By Caroline Mimbs Nyce The Atlantic
In 1965, on the eve of the Voting Rights Act’s passage, King warned that the work would not end there.
“We are not so naive as to believe persons who have traditionally opposed our right to vote will now desist from intimidating us,” he wrote in a letter to the New York Amsterdam News. “There must be a change. There will be a change. For to deny a person the right to exercise his political freedom at the polls is no less a dastardly act as to deny a Christian the right to petition God in prayer.”
More than half a century later, the right to vote in the United States is once again in peril. The Voting Rights Act hangs by a thread thanks to a spate of Supreme Court rulings, including one this past summer. As my colleague Vann R. Newkirk II warns: “With a gutted VRA, we will have a country where the forces of disenfranchisement are nearly unstoppable. The result could prove to be more durable and intractable than Jim Crow at its worst.”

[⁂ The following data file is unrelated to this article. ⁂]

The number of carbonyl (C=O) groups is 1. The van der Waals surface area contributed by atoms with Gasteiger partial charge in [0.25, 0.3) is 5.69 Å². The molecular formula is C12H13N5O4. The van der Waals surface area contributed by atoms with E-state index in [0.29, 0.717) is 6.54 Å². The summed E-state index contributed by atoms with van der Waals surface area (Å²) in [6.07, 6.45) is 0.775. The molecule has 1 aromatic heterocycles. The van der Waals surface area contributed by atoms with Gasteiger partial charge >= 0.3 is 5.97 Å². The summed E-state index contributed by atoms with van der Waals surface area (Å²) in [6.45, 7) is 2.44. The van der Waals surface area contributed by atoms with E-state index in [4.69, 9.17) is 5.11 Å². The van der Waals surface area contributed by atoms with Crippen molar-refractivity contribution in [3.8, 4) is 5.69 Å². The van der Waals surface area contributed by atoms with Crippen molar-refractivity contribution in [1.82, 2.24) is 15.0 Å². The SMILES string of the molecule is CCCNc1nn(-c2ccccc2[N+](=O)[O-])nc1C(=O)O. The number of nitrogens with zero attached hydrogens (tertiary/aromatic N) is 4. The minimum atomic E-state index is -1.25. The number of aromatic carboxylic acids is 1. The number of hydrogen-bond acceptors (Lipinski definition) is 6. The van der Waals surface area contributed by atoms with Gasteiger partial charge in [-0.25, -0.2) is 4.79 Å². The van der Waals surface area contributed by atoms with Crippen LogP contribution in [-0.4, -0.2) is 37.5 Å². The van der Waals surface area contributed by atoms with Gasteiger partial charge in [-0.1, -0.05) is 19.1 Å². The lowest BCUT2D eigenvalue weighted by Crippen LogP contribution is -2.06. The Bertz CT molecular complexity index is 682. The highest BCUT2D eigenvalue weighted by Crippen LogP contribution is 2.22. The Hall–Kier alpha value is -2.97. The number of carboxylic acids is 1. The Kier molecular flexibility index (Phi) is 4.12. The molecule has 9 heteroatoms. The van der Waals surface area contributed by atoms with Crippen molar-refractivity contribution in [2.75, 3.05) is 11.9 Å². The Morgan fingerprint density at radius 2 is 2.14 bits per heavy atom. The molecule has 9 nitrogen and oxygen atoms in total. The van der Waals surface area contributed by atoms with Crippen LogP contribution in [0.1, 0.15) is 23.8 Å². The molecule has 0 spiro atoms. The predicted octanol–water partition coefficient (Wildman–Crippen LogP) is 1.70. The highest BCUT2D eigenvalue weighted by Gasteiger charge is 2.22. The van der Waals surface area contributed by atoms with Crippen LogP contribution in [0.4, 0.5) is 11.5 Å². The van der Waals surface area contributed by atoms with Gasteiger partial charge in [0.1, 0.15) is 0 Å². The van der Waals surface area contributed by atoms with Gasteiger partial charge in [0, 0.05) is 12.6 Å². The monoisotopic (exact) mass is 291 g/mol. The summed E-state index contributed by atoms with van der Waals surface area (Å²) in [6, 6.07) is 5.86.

In recent months, Republicans have pushed a new wave of restrictive voting laws in response to dubious claims of election fraud, laws that disproportionately affect people of color. A possible corrective—new national voting legislation—is languishing on Capitol Hill. This week, the Senate is set to take up a pair of bills that are unlikely to pass, unless Democratic Senators Kyrsten Sinema and Joe Manchin reverse their position on the filibuster.
King’s family spent today in D.C. marching on behalf of bills that are intended to secure voting rights.
Further reading: For more on King’s life and legacy this MLK day, revisit our KING issue from 2018.